3 things to know about Kroger’s home-delivery strategy


3 things to know about Kroger’s home-delivery strategy

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Carol Spencer collects an online grocery order for the Clicklist store pickup at Kroger Marketplace on Yankee Road in Liberty Twp. NICK GRAHAM/STAFF

If Kroger customers trust the grocery chain to deliver their tomatoes and Tide detergent, why not TVs, T-Shirts and Tramadol?

Wall Street analysts explored the topic with Kroger executives Thursday as the company revealed that it now offers home delivery from 300 stores.

“In some places we already offer (pharmacy) delivery,” Kroger CEO Rodney McMullen said. “If it becomes something that’s more important, we’ll be able to leverage it on the infrastructure that we’re putting in place with ClickList.”

Here are 3 things to know about the Cincinnati-based grocery chain’s home-delivery strategy:

1. It’s open to home delivery of prescription medications, something Amazon doesn’t currently provide. It’s also looking at pharmacy services as an entrée to new products that help consumers improve their health through dietary changes.

“Our 84.51 and pharmacy teams are really working hard, our health and wellness team is working hard on how do we help customers eat healthier on their terms because we know what flavor profiles people like,” McMullen said. “We’re actually doing things now and testing with our associates and once our associates give us feedback then we’ll expand and provide that to the customer as well. So we really feel good about the opportunity going forward.”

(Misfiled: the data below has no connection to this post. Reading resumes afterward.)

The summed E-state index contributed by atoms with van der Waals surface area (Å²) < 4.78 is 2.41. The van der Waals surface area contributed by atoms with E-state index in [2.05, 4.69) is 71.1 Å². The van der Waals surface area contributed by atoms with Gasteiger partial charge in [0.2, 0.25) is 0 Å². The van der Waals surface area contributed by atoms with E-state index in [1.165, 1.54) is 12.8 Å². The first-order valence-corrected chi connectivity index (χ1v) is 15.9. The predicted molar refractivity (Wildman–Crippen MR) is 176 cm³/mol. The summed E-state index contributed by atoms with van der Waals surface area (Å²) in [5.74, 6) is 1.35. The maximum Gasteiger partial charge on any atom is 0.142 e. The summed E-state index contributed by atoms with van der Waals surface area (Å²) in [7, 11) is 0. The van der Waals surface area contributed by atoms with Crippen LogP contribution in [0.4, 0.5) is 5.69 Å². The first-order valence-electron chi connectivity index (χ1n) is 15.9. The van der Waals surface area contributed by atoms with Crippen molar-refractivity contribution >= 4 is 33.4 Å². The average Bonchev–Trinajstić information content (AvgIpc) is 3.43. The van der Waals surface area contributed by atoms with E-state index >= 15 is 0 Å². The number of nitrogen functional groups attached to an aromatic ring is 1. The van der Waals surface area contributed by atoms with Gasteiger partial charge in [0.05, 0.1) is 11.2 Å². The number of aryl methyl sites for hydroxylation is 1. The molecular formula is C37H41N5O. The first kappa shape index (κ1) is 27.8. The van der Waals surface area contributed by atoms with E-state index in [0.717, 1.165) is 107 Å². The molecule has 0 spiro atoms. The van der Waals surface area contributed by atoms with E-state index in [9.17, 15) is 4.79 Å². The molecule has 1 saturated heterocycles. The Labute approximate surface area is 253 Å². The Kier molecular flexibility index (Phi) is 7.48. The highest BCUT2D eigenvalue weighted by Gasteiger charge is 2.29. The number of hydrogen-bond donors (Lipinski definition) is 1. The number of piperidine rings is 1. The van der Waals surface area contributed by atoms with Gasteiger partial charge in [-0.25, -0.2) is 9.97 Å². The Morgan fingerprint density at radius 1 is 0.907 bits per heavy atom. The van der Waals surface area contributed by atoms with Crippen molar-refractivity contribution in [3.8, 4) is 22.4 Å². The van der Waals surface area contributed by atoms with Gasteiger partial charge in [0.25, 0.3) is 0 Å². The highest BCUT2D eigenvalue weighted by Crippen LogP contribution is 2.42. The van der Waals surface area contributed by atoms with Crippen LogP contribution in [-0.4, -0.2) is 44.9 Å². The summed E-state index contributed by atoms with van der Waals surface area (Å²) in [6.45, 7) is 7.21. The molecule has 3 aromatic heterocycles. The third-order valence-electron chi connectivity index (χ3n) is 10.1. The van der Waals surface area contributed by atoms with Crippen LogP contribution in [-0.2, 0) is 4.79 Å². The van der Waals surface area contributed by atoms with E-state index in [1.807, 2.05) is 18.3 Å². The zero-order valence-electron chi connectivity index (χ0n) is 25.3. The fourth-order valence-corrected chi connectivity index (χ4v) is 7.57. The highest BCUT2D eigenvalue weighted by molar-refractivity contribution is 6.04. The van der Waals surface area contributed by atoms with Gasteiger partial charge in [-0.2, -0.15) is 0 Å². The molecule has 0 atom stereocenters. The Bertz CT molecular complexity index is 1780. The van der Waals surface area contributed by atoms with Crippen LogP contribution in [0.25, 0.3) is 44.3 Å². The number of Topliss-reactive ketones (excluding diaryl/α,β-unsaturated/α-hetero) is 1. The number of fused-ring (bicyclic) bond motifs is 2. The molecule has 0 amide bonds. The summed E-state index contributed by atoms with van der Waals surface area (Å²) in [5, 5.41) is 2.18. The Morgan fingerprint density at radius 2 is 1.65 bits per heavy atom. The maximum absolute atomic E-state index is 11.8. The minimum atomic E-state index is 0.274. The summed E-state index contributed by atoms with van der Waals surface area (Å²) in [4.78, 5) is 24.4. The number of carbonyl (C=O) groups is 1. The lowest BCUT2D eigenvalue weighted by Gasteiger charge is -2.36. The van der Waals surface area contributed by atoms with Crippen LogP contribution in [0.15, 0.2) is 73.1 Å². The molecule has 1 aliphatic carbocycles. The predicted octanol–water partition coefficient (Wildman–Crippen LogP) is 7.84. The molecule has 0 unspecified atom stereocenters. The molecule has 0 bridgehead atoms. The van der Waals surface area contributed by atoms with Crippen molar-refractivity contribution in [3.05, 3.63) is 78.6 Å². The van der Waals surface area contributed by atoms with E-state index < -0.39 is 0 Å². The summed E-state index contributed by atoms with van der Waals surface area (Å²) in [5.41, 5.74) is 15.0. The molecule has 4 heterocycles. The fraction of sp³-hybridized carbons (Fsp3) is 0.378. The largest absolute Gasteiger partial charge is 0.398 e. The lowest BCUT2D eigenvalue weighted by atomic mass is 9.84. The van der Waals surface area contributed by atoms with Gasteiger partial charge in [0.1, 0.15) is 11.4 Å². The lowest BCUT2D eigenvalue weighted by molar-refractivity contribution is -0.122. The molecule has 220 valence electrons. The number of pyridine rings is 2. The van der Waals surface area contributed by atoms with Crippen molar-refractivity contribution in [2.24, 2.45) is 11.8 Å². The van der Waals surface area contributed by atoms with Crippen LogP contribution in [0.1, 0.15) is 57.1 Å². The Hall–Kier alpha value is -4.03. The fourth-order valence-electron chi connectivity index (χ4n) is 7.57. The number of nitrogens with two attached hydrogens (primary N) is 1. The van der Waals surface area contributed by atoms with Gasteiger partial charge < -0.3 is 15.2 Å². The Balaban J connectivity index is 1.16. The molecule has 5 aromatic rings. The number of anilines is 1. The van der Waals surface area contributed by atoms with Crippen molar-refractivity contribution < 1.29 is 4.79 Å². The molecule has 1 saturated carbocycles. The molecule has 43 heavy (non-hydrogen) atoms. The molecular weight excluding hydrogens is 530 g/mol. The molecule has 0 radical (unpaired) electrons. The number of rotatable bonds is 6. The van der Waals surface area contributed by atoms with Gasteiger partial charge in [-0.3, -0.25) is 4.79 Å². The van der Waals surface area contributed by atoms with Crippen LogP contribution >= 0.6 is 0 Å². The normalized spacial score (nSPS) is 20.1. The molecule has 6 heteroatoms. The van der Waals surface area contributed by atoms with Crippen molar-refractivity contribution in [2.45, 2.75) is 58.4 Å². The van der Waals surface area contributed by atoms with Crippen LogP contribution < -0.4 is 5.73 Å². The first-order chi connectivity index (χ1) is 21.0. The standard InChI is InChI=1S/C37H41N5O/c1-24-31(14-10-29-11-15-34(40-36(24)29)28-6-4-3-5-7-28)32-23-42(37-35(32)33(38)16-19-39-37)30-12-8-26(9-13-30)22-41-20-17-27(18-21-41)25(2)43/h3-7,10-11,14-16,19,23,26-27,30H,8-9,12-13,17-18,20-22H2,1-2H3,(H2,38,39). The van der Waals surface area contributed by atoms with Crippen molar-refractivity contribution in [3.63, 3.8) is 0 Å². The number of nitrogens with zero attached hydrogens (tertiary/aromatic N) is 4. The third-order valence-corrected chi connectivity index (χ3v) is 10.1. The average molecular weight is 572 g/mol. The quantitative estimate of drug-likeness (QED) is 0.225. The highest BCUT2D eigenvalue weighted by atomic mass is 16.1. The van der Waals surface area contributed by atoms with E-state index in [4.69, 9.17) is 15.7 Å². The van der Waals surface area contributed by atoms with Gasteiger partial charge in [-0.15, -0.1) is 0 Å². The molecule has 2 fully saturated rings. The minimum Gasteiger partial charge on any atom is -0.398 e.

2. When it comes to e-commerce, Kroger remains a tiny David to the industry Goliath Amazon. But it grew digital revenue by 109 percent in the just-announced third quarter, driven by the rapid deployment of ClickList and home delivery.

McMullen said Kroger will have 1,000 ClickList locations by year end, where customers can order online and pick up their grocery orders at the store. That means it roughly doubled its total in the last year. It’s also partnering with Instacart, Uber, Roadie and Grocery Runners in Cincinnati to quickly expand home-delivery options, which are now available in 300 stores.

3. There are limits to Kroger’s digital expansion strategy.

“Not every customer wants things delivered to their house,” said Mike Schlotman, Kroger’s chief financial officer. “They’re still enjoying excitement of going out and shopping for things … We’re doubling down on food and making sure that we’re doing everything we can on food. We will start addressing things just beyond food but, first of all, we just want to make sure that we got food positioned appropriately.”

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